Here's something a little different for you. Other than a short description, I decided to present a few of my early 2022 wildlife encounters with video. I still make a lot of photos and although I'm not an expert videographer, I'm developing an interest in wildlife and nature video too. It'll take you about 25 minutes to view this entire post so I hope you have time and enjoy.
In early March, some holes began to open in the ice on Lake Wilhelm at MK Goddard State Park attracting gulls and eagles looking for fish (dead or alive). It is one of the enjoyable activities to watch after a long winter. The following video is a collection of clips made one evening in early March.
Also in March, Elena and I were driving down a dirt road along a creek one afternoon looking for Screech Owls, I saw something orange colored in a distant dead stump. I was hoping for a red morph Eastern Screech Owl. As we got closer, I realized it was a Red Squirrel chewing on a bone.
Great Blue Herons nest together in large colony's known as a rookery. I've written blogs about their nesting habits in past blogs so I'll skip the details here. If you follow my blogs, you also know that Great Horned Owls are the first birds to nest in the new year in Pennsylvania. The Great Horned Owl doesn't build it's own nest. They uses cavities in trees or simply hijacks a nest built by another large bird such as hawks and even herons.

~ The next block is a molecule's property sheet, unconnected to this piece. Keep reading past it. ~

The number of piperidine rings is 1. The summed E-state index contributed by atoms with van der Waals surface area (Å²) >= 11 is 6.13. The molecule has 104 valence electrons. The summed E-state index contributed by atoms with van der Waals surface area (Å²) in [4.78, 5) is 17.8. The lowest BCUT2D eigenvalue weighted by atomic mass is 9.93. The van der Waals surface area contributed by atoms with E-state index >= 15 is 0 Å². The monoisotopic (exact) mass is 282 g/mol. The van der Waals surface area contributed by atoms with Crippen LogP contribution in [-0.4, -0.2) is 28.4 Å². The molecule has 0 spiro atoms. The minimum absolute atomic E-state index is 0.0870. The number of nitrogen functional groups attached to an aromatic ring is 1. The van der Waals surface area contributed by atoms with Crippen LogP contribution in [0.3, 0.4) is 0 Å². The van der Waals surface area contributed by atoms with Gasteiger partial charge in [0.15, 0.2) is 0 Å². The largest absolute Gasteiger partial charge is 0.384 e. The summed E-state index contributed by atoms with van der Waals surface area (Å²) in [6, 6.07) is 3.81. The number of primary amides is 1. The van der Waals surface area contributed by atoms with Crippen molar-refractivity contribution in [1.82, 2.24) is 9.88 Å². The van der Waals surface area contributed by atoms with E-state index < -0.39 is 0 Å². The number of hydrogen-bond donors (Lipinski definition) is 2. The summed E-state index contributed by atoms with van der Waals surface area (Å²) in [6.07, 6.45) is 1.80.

This year, we had that happen in a local rookery. Although the Great Horned Owl is a predator to the Great Blue Heron, they had to live together for about six weeks until the owlets were large enough to fledge. I photographed this living arrangement in 2013 too, at this very same rookery.
Below is a video collection of events captured from March through May at this year's Great Blue Heron rookery.
One of my favorite springtime activities is photographing the pups at a Red Fox den. Red Fox dens can turn up just about anywhere so I rely on people who know me, to contact me if they see one. I'll visit the dens and set up inside a photo blind while the fox kits are asleep in the den and wait for them to come out.
This April, with permission of landowners, I was lucky to be able to photograph and video two Red Fox dens.
One den was on a mound about 15 yards inside a woods line. I didn't witness a lot of playtime that Red Fox kits are known for because their favorite play area was on the opposite side of the mound. I did get some really nice photos and video from two evenings there.
I spent one evening at a second area that wasn't an actual den. The den was several yards away from large, round hay bales that attracted the kits.
This video is a collection of clips while I watched those dens. Enjoy!
I hope you enjoyed these videos.